More treasures in the guide include the story of a special Cobourg cocktail, but the guide is not the only tourism booster being undertaken.

Partnerships are being formed, with special packages being offered at the new website – a one-stop approach that makes it easy to plan a great stay in Cobourg.

Mercer has already scouted out the Belleville and Kingston streets with the highest vehicular traffic, and a 12-week billboard campaign on these avenues during June and July will spotlight the beach and town hall, along with the suggestion to visit

As for the young tourism ambassadors the town hires each summer, Mercer hopes they're all extrovert Type As.

“They will have no qualms about waltzing up to someone they don't know, greeting them, telling them how many great things there are to do and how they have to stay two nights,” he said.

They will be armed with iPads to ask strategic survey questions (names, ages, how many in their party, what brought them to town), with the data coming in handy to target promotions for the 2019 tourism season.

And speaking of the future, he added, why not a large three-dimensional set of letters that spell out Cobourg, based on the one at Toronto's Nathan Phillips Square (and a more recent one in Kingston). People love taking selfies with these signs, and they get posted on sites like Facebook and Snapchat. This may be one of the most economical and effective promotional avenue there is today.

“Well, Bryan, you did good,” Councillor Suzanne Seguin commented.

“It's great to see Cobourg mentioned in the same sentence as Toronto and Kingston, because that's where we are.”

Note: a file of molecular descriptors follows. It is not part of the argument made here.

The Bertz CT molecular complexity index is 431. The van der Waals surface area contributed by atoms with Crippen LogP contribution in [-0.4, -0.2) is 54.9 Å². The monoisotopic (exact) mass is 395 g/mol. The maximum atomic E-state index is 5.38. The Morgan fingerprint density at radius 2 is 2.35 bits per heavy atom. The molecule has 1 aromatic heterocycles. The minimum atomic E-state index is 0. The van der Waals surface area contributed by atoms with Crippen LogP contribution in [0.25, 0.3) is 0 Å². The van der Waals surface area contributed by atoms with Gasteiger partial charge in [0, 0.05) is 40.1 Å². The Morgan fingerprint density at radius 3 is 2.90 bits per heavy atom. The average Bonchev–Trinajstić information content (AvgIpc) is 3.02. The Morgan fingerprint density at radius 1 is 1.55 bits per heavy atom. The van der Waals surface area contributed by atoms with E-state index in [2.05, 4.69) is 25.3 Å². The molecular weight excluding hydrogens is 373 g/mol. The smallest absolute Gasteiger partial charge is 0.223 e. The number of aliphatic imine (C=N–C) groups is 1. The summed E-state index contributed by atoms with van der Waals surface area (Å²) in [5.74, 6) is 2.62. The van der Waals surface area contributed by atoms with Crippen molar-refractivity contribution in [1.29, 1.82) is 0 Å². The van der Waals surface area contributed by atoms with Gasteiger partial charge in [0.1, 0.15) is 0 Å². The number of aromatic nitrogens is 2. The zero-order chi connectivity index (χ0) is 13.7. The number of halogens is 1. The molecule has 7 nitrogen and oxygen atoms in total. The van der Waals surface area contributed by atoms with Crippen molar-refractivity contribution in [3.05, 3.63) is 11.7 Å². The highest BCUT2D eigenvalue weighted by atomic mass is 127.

“It's a great sandwich,” Mercer said.


Northumberland County boasts on its achievements

Achievements in 2017 and plans for 2018 were the topic of what Northumberland County chief administrative officer Jennifer Moore and director of finance Glenn Dees call their annual road tour – a circuit of appearances they make to each member municipality to share this news.

Speaking at Cobourg council this week, they shared such good news as progress towards completing the cell lining that will contain the leachates at the Brighton landfill and work towards instituting a curbside organics collection schedule.

The presentation on 2017 included achievements in four key areas – economic innovation and prosperity (including a Summer Company trade show for young entrepreneurs and a new tourism website), sustainable infrastructure and services (including the surface treating of 126 km. of road and a new transportation master plan), thriving and inclusive communities (including a new homelessness coordinated response team and the distribution of 1.4-million lb. of food through the Food 4 All warehouse) and organizational excellence (including a wellness committee for the workplace and an occupational health and safety strategic plan).

Priorities for 2018 include shared emergency-services bases in Roseneath and Trent Hills, economic-development initiatives and, of course, work on roads and bridges.